I wonder if other avid thrifters notice the same odd objects seem to be ubiquitous in thrift stores. For instance, I always see vintage ice buckets, bread machines, and those bedside phone cord organizer thingies by the score.
In a recent thrifting venture, I noticed this ice bucket sitting on a shelf without a price tag:
It’s dirty. It’s stained. It’s sad.
But look at that lovely faux tortoiseshell & gold trim! This ice bucket is just dying to be made pretty!
I brought it up to the counter. What followed was the most awkward conversation I had all week. And all for an ice bucket, friends.
Me: “Hey! I found this on the shelf over there, but noticed it didn’t have a price sticker on it.”
Cashier Guy: “Yeah, we stopped putting prices on anything, because folks were just swapping out the stickers.”
Me: *Looks at Cashier Guy and raises eyebrows*
Cashier Guy: *Stares blankly*
Was I really going to have to force him to tell me the price of this thing? Or should I just stay in the pause until he learns how to pick up on basic social cues?
Cashier Guy: *Staring Blankly*
Me: “Um…How much do you want for it?”
Cashier Guy: *Looks at me, narrows his eyes, then looks at the bucket, then back to me*
“I’ll give it to you for $2.”
Me: *Sigh of relief to be near the end of this transaction*
Harrowing stuff, right?
Anywho…I now had my prize in my possession, but had no idea how I was going to upcycle it.
Everything idea I had seemed wrong.
Should I paint it? No, the paint wouldn’t adhere well to the slick surface, and I wouldn’t be able to wash the thing.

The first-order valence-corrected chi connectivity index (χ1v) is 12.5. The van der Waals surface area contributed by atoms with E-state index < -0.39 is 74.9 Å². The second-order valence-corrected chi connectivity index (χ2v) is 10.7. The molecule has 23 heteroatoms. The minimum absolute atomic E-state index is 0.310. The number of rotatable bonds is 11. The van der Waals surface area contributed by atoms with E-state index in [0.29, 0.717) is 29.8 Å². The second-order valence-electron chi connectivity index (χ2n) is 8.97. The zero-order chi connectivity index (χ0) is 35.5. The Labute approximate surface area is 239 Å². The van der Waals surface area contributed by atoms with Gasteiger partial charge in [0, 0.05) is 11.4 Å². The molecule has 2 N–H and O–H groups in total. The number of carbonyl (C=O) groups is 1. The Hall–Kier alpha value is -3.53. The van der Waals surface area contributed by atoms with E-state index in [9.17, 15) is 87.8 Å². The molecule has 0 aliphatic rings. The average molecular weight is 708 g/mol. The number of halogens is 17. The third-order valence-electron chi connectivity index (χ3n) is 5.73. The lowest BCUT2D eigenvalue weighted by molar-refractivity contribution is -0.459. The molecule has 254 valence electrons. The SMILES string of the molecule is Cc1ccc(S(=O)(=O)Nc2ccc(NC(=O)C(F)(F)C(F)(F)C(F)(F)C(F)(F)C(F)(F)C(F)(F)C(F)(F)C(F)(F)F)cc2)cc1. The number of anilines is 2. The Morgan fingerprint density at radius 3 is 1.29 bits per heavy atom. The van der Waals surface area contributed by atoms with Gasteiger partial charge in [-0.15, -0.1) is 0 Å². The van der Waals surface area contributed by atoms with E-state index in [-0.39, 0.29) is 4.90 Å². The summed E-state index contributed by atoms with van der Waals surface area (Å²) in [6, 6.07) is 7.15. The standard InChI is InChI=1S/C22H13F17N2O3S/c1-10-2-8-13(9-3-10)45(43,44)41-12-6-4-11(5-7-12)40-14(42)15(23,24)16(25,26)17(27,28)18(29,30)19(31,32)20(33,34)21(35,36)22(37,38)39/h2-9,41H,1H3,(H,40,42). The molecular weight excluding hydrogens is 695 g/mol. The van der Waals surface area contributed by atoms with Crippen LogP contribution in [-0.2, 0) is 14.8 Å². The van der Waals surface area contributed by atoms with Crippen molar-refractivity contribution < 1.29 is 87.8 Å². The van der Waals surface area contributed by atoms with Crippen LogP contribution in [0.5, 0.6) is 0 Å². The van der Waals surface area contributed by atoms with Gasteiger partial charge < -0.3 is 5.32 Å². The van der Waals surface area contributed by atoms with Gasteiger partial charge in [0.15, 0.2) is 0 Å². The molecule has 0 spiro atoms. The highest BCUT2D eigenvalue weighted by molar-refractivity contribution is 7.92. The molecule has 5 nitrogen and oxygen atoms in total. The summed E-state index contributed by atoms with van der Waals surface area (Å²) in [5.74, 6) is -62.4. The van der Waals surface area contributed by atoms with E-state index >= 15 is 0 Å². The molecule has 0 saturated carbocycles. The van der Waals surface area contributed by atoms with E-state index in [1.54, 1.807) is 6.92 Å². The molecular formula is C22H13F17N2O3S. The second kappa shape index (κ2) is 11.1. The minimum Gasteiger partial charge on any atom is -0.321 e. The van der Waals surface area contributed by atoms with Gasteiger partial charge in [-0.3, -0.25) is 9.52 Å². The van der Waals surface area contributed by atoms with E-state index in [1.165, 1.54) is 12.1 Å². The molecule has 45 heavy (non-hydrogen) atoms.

Should I use spray adhesive to cover it with fabric? No, because then the exterior could get stained and gross, and would also not be waterproof.
Then it hit me! I could just make a removable cover for my new ice bucket! That way I could wash it throroughly after each use, and the cover could just be thrown in the laundry if/when it ever got splashed with a cocktail at one of our soirees!
For some reason, I had been holding on to this fabric scrap for years.
It was part of a large remnant I thrifted and made use of by making a couple of throw pillows and a cute little curtain for my dining room.
I could not believe my luck! I had exactly enough fabric left over to make one final project that would make future party guests think I was super fancy/hired an interior decorator or something. Who else has an ice bucket that matches their curtains and pillows?
I cleaned my ice bucket thoroughly. Then, I measured.
I traced these dimensions on a piece of pattern paper, adding two inches to the width and one inch to the height for a seam allowance.
Since I only had the tiny scrap of fabric, I could not afford to get these measurements wrong, friends!
So, after cutting out my template, I made sure it would fit around my ice bucket, like so:
Then, I laid my template over my fabric scrap, making sure to align the pattern.
I used my tailor’s chalk to outline my pattern.
I cut out my pattern, and then started making my hems!
To make this ice bucket sleeve easily removable, I decided to make a velcro closure. I only wanted to fold the vertical sides over once, since the velcro additions would add bulk to that part, and I didn’t want it to be too bulky.
If you’re attempting the maneuver at home, make sure to put the velcro on opposite sides of the fabric, like this!
After my seams were nicely pressed, my DIY Ice Bucket Upcycle was complete!
Here’s what it looks like from the back:
I’m really happy with how this project turned out! And all from a $2 thrifted ice bucket!
Time to celebrate!